From her earliest awareness of herself as a writer, Eavan Boland defined her identity as an Irish woman. “Even now, my parents seem to me perfectly Irish, completely of their time and place”, Boland wrote in her 2011 collection A Journey with Two Maps (Boland, A Journey with Two Maps, 27). As an aspiring young student and poet in Dublin in the 1960s, Boland was drawn to a traditional vision of Irish literary life, “imagining myself there” as  “I loved that narrative with its irresistible mix of dark violence and Victorian sentiment” (Boland, Object Lessons,  62/63). The inducement to “write in that cursive and approved script can seem, for the unwary poet”, Boland reflects, “a blessed lifting of the solitude and skepticism of the poet’s life” (Boland, The Southern…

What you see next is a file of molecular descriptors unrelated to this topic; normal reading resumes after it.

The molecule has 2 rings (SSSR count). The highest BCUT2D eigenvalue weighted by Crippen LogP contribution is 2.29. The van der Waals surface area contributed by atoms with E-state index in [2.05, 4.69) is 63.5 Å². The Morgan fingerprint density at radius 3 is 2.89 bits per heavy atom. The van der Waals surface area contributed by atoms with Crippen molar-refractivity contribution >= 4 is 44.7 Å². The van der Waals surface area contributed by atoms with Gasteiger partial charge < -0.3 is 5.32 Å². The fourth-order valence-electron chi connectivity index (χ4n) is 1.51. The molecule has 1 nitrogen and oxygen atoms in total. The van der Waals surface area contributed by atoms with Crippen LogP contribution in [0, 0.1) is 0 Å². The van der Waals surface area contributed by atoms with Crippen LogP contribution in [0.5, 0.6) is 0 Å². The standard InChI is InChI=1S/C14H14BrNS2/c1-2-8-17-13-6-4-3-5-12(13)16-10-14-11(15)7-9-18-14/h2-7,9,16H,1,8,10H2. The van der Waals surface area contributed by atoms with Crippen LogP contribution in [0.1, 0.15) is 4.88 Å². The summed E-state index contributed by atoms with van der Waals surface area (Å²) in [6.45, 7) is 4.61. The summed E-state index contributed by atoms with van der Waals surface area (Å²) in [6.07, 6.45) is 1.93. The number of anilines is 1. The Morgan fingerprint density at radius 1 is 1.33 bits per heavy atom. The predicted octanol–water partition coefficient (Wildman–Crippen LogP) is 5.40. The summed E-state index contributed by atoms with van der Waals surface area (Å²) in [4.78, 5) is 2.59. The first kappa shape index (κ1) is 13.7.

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Citation: Lewis, Leon. "Eavan Boland". The Literary Encyclopedia. First published 28 July 2020 [, accessed 04 December 2023.]

5517 Eavan Boland 1 Historical context notes are intended to give basic and preliminary information on a topic. In some cases they will be expanded into longer entries as the Literary Encyclopedia evolves.

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